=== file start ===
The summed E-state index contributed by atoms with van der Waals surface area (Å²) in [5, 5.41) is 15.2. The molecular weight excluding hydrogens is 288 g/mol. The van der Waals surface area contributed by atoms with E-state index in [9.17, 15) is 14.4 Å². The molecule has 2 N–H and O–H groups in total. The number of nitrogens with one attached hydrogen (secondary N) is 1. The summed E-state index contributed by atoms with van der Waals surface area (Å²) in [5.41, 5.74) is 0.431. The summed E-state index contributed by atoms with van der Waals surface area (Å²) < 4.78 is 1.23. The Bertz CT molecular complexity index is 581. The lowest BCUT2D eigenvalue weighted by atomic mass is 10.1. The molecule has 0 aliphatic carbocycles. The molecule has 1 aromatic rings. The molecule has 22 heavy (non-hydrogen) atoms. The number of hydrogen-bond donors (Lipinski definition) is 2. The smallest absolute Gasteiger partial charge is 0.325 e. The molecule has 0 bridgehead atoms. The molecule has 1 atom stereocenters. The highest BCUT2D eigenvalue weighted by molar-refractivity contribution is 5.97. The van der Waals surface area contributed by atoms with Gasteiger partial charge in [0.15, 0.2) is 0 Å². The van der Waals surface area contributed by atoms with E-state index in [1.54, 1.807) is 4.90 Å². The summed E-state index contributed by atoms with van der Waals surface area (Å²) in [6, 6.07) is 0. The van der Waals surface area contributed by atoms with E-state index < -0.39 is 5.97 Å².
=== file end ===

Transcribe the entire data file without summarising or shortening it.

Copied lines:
The summed E-state index contributed by atoms with van der Waals surface area (Å²) in [5, 5.41) is 15.2. The molecular weight excluding hydrogens is 288 g/mol. The van der Waals surface area contributed by atoms with E-state index in [9.17, 15) is 14.4 Å². The molecule has 2 N–H and O–H groups in total. The number of nitrogens with one attached hydrogen (secondary N) is 1. The summed E-state index contributed by atoms with van der Waals surface area (Å²) in [5.41, 5.74) is 0.431. The summed E-state index contributed by atoms with van der Waals surface area (Å²) < 4.78 is 1.23. The Bertz CT molecular complexity index is 581. The lowest BCUT2D eigenvalue weighted by atomic mass is 10.1. The molecule has 0 aliphatic carbocycles. The molecule has 1 aromatic rings. The molecule has 22 heavy (non-hydrogen) atoms. The number of hydrogen-bond donors (Lipinski definition) is 2. The smallest absolute Gasteiger partial charge is 0.325 e. The molecule has 0 bridgehead atoms. The molecule has 1 atom stereocenters. The highest BCUT2D eigenvalue weighted by molar-refractivity contribution is 5.97. The van der Waals surface area contributed by atoms with Gasteiger partial charge in [0.15, 0.2) is 0 Å². The van der Waals surface area contributed by atoms with E-state index in [1.54, 1.807) is 4.90 Å². The summed E-state index contributed by atoms with van der Waals surface area (Å²) in [6, 6.07) is 0. The van der Waals surface area contributed by atoms with E-state index < -0.39 is 5.97 Å².